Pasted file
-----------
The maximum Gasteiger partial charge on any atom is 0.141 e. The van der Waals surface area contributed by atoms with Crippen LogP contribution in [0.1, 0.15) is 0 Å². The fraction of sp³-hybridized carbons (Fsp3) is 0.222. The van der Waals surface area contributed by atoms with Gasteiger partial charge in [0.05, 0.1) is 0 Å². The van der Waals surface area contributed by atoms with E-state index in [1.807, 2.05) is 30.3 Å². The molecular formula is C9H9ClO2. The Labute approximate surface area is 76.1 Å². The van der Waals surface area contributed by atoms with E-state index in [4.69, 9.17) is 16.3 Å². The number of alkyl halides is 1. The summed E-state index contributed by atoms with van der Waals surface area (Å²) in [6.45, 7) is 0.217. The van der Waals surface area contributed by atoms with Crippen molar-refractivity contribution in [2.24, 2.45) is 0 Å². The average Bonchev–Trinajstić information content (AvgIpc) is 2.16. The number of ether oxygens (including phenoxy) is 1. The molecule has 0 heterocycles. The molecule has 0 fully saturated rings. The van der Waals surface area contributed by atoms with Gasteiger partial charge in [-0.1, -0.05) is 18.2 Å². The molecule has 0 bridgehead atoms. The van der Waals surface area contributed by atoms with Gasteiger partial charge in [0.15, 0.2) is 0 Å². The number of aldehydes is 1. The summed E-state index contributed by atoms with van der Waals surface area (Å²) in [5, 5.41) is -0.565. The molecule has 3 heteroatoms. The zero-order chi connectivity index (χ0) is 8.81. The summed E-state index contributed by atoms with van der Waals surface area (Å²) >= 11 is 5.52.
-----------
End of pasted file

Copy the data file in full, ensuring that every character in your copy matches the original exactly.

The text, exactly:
The maximum Gasteiger partial charge on any atom is 0.141 e. The van der Waals surface area contributed by atoms with Crippen LogP contribution in [0.1, 0.15) is 0 Å². The fraction of sp³-hybridized carbons (Fsp3) is 0.222. The van der Waals surface area contributed by atoms with Gasteiger partial charge in [0.05, 0.1) is 0 Å². The van der Waals surface area contributed by atoms with E-state index in [1.807, 2.05) is 30.3 Å². The molecular formula is C9H9ClO2. The Labute approximate surface area is 76.1 Å². The van der Waals surface area contributed by atoms with E-state index in [4.69, 9.17) is 16.3 Å². The number of alkyl halides is 1. The summed E-state index contributed by atoms with van der Waals surface area (Å²) in [6.45, 7) is 0.217. The van der Waals surface area contributed by atoms with Crippen molar-refractivity contribution in [2.24, 2.45) is 0 Å². The average Bonchev–Trinajstić information content (AvgIpc) is 2.16. The number of ether oxygens (including phenoxy) is 1. The molecule has 0 heterocycles. The molecule has 0 fully saturated rings. The van der Waals surface area contributed by atoms with Gasteiger partial charge in [-0.1, -0.05) is 18.2 Å². The molecule has 0 bridgehead atoms. The van der Waals surface area contributed by atoms with Gasteiger partial charge in [0.15, 0.2) is 0 Å². The number of aldehydes is 1. The summed E-state index contributed by atoms with van der Waals surface area (Å²) in [5, 5.41) is -0.565. The molecule has 3 heteroatoms. The zero-order chi connectivity index (χ0) is 8.81. The summed E-state index contributed by atoms with van der Waals surface area (Å²) >= 11 is 5.52.